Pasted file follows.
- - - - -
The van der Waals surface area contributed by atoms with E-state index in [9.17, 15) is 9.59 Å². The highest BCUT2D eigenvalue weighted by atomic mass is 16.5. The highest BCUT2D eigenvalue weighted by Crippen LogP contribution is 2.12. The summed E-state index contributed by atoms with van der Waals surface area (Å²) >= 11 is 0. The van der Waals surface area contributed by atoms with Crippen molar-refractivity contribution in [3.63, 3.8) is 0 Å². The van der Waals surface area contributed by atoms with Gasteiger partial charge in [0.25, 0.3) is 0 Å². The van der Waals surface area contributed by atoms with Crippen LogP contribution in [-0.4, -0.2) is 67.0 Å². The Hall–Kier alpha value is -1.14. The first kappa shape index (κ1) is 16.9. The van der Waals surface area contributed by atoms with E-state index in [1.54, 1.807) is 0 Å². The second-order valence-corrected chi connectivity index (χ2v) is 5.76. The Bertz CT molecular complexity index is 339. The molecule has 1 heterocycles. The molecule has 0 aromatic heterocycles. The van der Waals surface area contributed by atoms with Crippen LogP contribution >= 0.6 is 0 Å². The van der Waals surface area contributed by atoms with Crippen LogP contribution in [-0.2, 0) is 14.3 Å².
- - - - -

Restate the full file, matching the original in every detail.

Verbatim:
The van der Waals surface area contributed by atoms with E-state index in [9.17, 15) is 9.59 Å². The highest BCUT2D eigenvalue weighted by atomic mass is 16.5. The highest BCUT2D eigenvalue weighted by Crippen LogP contribution is 2.12. The summed E-state index contributed by atoms with van der Waals surface area (Å²) >= 11 is 0. The van der Waals surface area contributed by atoms with Crippen molar-refractivity contribution in [3.63, 3.8) is 0 Å². The van der Waals surface area contributed by atoms with Gasteiger partial charge in [0.25, 0.3) is 0 Å². The van der Waals surface area contributed by atoms with Crippen LogP contribution in [-0.4, -0.2) is 67.0 Å². The Hall–Kier alpha value is -1.14. The first kappa shape index (κ1) is 16.9. The van der Waals surface area contributed by atoms with E-state index in [1.54, 1.807) is 0 Å². The second-order valence-corrected chi connectivity index (χ2v) is 5.76. The Bertz CT molecular complexity index is 339. The molecule has 1 heterocycles. The molecule has 0 aromatic heterocycles. The van der Waals surface area contributed by atoms with Crippen LogP contribution >= 0.6 is 0 Å². The van der Waals surface area contributed by atoms with Crippen LogP contribution in [-0.2, 0) is 14.3 Å².